Few hours pass, you get home and open up your favorite music streamer. “what was that band? ‘Bear’ something.”
So you pucnh in bear. Suddenly, you’re listening to Grizzly Bear, Panda Bear, Bear Hands, Minus the Bear”
A song about a truck hits the charts > people start googling songs about trucks > song writers see truck songs are popular > we get a truckload of truck songs.
I like this idea. It explains a lot of things. A simple feedback loop.
I wonder if Taylor Swift is trying to break a loop by “Shaking it off”…. or playing into a different loop.
In his brilliantly incisive essay of this topic nearly four decades prior, D. A. Coe (1975) developed the thesis that “trucks” are merely one of the quintet of necessary elements for a perfect Country and Western song, the others being “momma”, “trains”, “prison”, and “gettin’ drunk”. His extremely convincing argument is presented in its entirety below:
Re: getting drunk, this is a whole other area of research. I’m pretty sure country songs reference alcohol far more frequently than they do trucks, beer in particular. Though this would call for a cross-genre analysis, as plenty of pop/rap/r&b songs reference hitting the bottle as well.
Shake It Off is not my new favorite song. It is not even my favorite Taylor Swift song. And that’s not because I need her to go back to country music but because I feel like she can write songs that are more lyrically complex and have something more to say and this song feels very generic and like it should be performed by a pop starlet capable of producing stronger vocals.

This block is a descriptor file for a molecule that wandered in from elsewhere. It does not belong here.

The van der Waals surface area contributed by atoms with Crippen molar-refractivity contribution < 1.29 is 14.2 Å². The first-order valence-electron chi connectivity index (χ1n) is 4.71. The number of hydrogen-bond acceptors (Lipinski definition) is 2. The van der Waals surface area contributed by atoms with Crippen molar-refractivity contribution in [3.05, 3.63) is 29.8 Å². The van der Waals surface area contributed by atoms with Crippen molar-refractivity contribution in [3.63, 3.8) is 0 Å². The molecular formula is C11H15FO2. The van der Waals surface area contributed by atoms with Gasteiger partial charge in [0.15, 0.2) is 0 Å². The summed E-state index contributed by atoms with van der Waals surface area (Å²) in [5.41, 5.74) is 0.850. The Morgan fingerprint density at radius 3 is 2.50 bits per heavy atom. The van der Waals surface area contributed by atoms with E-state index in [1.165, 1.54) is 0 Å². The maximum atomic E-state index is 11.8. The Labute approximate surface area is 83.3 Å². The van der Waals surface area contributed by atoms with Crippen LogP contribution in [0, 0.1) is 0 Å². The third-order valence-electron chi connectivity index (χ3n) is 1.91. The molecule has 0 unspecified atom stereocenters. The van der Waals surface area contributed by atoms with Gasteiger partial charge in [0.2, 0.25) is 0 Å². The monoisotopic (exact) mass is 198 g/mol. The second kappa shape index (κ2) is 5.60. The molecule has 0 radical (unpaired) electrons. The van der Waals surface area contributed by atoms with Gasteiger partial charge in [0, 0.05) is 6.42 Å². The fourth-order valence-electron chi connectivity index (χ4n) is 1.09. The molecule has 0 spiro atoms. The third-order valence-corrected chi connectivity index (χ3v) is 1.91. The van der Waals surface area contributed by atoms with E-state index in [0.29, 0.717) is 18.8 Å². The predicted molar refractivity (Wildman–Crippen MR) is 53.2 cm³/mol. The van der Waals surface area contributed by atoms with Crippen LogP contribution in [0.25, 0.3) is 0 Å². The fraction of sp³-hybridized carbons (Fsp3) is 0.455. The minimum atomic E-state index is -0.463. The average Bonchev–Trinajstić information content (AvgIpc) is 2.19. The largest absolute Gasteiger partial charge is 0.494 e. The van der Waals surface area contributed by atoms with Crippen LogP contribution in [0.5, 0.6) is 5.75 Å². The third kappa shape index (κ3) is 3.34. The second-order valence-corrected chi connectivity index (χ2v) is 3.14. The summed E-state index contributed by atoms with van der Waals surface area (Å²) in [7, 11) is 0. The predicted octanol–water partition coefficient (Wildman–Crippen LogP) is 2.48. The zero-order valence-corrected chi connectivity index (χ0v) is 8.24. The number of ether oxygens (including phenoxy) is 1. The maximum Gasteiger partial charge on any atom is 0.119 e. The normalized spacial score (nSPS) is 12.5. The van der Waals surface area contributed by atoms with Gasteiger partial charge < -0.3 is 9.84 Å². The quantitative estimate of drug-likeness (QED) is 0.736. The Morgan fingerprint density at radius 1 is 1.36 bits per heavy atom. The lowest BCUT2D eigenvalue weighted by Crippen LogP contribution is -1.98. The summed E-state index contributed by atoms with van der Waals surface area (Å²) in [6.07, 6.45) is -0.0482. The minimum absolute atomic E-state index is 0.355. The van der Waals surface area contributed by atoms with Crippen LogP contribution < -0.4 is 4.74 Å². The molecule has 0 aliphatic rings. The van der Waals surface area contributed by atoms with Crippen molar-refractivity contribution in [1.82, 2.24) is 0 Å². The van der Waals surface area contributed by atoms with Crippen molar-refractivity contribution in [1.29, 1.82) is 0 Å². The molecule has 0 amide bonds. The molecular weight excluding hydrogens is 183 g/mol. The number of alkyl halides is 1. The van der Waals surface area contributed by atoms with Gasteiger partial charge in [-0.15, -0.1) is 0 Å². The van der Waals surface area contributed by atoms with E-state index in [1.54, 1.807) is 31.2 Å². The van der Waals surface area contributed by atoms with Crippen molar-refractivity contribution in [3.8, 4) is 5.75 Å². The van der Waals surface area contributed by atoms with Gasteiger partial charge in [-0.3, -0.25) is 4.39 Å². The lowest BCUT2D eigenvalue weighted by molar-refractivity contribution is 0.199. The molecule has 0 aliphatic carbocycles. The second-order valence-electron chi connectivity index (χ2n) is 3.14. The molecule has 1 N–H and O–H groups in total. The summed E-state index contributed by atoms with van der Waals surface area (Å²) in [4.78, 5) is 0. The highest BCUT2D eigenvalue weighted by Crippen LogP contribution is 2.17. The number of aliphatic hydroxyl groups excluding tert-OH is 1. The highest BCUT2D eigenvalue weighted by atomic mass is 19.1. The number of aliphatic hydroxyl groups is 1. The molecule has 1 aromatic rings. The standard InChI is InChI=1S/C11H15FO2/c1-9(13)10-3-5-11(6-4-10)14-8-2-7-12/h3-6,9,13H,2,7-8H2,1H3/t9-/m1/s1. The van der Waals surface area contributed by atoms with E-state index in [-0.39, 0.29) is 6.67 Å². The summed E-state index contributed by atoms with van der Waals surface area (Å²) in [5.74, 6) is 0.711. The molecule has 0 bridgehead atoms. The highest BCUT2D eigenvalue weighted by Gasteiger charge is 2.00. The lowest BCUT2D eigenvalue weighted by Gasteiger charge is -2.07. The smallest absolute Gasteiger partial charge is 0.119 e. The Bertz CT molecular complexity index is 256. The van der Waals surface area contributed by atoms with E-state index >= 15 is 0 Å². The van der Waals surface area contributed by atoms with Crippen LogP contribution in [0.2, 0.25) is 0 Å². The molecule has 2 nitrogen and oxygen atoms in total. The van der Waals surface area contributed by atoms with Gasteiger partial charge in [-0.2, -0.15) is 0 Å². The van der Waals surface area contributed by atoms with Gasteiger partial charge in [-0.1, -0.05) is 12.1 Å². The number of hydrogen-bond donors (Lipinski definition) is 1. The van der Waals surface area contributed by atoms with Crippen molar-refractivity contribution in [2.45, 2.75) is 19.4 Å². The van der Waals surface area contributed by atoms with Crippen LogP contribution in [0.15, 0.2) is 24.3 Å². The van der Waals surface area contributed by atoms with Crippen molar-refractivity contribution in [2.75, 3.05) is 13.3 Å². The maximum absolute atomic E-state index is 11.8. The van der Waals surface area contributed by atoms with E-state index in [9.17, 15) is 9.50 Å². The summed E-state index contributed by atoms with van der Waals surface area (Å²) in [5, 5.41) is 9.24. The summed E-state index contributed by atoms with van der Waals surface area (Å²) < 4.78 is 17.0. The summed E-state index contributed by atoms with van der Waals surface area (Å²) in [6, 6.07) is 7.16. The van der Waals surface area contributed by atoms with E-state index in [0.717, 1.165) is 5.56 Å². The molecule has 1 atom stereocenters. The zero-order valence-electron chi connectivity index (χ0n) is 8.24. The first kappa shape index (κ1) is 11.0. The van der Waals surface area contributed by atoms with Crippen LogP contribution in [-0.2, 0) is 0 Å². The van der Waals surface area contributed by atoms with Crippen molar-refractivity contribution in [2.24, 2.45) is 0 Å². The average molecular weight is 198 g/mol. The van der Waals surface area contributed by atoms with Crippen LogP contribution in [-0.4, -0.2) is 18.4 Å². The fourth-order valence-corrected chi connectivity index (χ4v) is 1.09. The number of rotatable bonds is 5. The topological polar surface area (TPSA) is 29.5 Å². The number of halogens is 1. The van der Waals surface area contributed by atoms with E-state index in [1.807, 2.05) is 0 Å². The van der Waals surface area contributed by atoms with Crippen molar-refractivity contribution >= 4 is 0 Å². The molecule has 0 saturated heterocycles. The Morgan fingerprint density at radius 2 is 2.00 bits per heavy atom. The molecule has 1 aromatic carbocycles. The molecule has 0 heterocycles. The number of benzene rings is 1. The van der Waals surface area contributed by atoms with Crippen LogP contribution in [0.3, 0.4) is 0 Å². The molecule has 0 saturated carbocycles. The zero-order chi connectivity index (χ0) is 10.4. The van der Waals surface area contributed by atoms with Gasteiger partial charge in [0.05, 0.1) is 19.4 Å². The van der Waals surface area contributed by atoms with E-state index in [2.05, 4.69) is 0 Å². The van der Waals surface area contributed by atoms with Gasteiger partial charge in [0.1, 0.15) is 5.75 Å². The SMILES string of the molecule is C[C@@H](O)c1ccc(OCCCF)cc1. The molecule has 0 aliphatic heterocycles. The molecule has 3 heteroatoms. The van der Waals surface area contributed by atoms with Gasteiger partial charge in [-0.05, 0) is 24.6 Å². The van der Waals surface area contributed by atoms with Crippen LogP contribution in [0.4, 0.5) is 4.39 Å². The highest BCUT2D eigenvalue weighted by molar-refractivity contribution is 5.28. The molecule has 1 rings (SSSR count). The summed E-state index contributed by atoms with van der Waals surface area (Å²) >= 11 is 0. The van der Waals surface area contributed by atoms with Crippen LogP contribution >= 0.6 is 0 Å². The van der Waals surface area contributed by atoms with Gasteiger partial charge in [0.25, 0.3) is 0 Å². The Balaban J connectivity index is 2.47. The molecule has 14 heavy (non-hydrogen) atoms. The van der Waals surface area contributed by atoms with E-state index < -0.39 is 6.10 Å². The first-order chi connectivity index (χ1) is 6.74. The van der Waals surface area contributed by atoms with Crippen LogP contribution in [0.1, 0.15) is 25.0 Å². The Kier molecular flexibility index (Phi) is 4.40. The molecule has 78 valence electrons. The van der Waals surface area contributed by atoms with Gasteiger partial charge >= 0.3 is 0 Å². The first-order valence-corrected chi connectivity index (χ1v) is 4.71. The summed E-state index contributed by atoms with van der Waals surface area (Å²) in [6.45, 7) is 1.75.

“One easy way to do so is to listen to country music that references trucks, which are powerful cultural signifiers of rural and blue-collar life, with an implicit opposition to urban, white-collar life.”
As part of the podcast mentioned in this article you brought up the fact that a lot of country singers do not write their own music and that songwriting isn’t key to authenticity. Perhaps another interesting thing to investigate would be who feels the need to claim trucks as “cultural signifiers of rural and blue-collar life.” Is it the people writing songs for performers who don’t write their own music? Is there a split along gender lines? Does age make a difference?